FWL encompasses a note from the editor today, oh that is me!
Last week’s blog post led a few readers to believe I was promoting the practice of dual agency. Let’s clean that up. How do I really feel about dual agency? Answer: best summed up in a question posed to an audience a few years back from Demco Law Firm within a legal update class…
“Can one have two masters?” – Lars Neste, attorney
Think about it? Can you? My answer: I don’t believe you truly can. Are you truly able to provide both parties all that is laid out within The Law of Agency? I know, the law allows for it. It doesn’t change my opinion. And when I see dual agency done, I seldom see it done correctly. A broker who wishes to be a dual agent must first obtain a separate written agency agreement with each party = typically a Listing Agreement is already in place with a Seller and a broker would too need and a Buyer Agency Agreement in place. The first page of the purchase and sale agreement isn’t good enough = that only handles the disclosure part.
Windermere’s Standards of Practice mindfully crafted an Awareness Checklist around Dual Agency to help you determine risk and to help Windermere brokers either decline dual agency all together or take steps up-front to control risk. Curious to see it? Ping me, find your manager or track down your office’s Standards of Practice rep.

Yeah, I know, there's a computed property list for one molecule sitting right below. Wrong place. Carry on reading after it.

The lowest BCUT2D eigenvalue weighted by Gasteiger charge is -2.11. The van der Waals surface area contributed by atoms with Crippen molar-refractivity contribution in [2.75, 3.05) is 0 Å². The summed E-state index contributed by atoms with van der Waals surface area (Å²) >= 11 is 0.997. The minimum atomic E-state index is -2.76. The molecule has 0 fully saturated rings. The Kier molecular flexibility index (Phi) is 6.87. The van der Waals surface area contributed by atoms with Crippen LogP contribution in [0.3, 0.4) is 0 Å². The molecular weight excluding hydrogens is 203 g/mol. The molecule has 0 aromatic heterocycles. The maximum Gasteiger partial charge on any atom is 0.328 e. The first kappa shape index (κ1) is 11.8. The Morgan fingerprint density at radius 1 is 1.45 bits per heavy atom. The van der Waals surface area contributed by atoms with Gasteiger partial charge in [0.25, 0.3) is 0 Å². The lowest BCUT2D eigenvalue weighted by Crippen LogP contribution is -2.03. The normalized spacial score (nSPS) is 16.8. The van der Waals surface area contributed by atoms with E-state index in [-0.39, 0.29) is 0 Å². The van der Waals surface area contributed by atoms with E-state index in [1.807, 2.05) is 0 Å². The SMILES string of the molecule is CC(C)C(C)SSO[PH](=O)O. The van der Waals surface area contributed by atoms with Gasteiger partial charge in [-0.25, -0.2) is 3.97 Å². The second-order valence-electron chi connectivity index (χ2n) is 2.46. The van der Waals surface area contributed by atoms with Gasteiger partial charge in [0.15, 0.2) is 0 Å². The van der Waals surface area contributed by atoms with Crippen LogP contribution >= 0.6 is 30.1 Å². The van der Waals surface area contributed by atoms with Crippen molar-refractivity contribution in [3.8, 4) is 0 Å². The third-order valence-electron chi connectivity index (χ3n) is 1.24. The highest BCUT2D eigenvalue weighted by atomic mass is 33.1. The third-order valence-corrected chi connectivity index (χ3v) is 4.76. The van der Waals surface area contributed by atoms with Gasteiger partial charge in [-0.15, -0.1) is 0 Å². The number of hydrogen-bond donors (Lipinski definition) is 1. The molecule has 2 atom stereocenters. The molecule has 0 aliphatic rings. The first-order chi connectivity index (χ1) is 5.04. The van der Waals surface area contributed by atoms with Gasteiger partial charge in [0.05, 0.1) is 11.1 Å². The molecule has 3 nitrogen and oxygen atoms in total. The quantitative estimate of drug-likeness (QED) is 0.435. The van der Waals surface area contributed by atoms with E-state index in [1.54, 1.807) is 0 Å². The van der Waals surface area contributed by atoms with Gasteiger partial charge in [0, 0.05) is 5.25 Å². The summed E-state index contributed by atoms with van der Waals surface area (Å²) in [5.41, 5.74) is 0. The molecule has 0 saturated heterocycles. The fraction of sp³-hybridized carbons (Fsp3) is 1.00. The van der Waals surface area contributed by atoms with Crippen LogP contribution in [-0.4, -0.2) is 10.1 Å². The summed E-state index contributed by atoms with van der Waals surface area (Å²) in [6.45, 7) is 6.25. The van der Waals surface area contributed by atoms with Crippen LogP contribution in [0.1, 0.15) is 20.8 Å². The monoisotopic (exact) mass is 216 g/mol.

A couple item digestible bites from the Awareness Checklist on Dual Agency:
*Always consult your manager or designated broker before undertaking a dual agency, describing fully any risk factors.
*If you are a seller or buyer (or landlord or tenant), or have an ownership interest in the seller or buyer, legally you cannot be a dual agent.
…and, back to my original question though…“Can one have two masters?”
Always consider alternatives to engaging in dual agency. Want to talk more around this topic, happy to chat.
Submit your “All In” stories here! We want to know them…
All in, for you.
#OffMute #TheHumanAlgorithm #ThankYou
Laura Smith | Co-owner | Windermere Real Estate Co.